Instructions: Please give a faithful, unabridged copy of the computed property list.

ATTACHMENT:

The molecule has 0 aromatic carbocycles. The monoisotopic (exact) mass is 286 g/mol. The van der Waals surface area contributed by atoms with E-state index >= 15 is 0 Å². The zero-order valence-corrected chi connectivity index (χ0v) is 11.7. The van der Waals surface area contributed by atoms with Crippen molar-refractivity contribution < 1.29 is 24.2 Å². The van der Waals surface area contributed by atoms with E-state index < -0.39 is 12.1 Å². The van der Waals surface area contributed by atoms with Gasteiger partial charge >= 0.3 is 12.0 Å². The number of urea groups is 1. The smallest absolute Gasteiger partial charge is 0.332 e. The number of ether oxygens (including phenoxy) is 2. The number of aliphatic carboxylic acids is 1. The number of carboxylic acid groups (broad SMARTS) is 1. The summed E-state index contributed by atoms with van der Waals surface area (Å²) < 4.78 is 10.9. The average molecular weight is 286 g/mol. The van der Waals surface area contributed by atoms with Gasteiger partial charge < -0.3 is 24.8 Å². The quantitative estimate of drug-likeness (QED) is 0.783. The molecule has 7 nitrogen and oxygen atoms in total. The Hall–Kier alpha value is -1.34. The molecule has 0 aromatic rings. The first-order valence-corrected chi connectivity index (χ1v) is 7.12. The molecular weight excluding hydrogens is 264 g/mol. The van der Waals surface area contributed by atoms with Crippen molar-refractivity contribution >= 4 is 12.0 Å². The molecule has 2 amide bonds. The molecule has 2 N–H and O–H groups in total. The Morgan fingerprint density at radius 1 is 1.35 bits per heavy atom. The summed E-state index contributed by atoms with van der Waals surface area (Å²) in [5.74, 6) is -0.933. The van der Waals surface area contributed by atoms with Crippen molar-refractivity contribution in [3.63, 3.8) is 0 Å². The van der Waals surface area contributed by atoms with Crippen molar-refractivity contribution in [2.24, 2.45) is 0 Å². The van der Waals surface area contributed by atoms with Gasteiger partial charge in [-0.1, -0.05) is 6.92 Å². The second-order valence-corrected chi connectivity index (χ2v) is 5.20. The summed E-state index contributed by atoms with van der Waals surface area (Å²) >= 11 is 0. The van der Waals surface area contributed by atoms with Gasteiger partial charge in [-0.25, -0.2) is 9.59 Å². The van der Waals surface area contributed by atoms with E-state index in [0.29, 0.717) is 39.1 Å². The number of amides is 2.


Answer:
The molecule has 0 aromatic carbocycles. The monoisotopic (exact) mass is 286 g/mol. The van der Waals surface area contributed by atoms with E-state index >= 15 is 0 Å². The zero-order valence-corrected chi connectivity index (χ0v) is 11.7. The van der Waals surface area contributed by atoms with Crippen molar-refractivity contribution < 1.29 is 24.2 Å². The van der Waals surface area contributed by atoms with E-state index < -0.39 is 12.1 Å². The van der Waals surface area contributed by atoms with Gasteiger partial charge >= 0.3 is 12.0 Å². The number of urea groups is 1. The smallest absolute Gasteiger partial charge is 0.332 e. The number of ether oxygens (including phenoxy) is 2. The number of aliphatic carboxylic acids is 1. The number of carboxylic acid groups (broad SMARTS) is 1. The summed E-state index contributed by atoms with van der Waals surface area (Å²) < 4.78 is 10.9. The average molecular weight is 286 g/mol. The van der Waals surface area contributed by atoms with Gasteiger partial charge < -0.3 is 24.8 Å². The quantitative estimate of drug-likeness (QED) is 0.783. The molecule has 7 nitrogen and oxygen atoms in total. The Hall–Kier alpha value is -1.34. The molecule has 0 aromatic rings. The first-order valence-corrected chi connectivity index (χ1v) is 7.12. The molecular weight excluding hydrogens is 264 g/mol. The van der Waals surface area contributed by atoms with Crippen molar-refractivity contribution >= 4 is 12.0 Å². The molecule has 2 amide bonds. The molecule has 2 N–H and O–H groups in total. The Morgan fingerprint density at radius 1 is 1.35 bits per heavy atom. The summed E-state index contributed by atoms with van der Waals surface area (Å²) in [5.74, 6) is -0.933. The van der Waals surface area contributed by atoms with Crippen molar-refractivity contribution in [3.63, 3.8) is 0 Å². The van der Waals surface area contributed by atoms with Crippen molar-refractivity contribution in [2.24, 2.45) is 0 Å². The van der Waals surface area contributed by atoms with Gasteiger partial charge in [-0.1, -0.05) is 6.92 Å². The second-order valence-corrected chi connectivity index (χ2v) is 5.20. The summed E-state index contributed by atoms with van der Waals surface area (Å²) >= 11 is 0. The van der Waals surface area contributed by atoms with Gasteiger partial charge in [-0.25, -0.2) is 9.59 Å². The van der Waals surface area contributed by atoms with E-state index in [0.29, 0.717) is 39.1 Å². The number of amides is 2.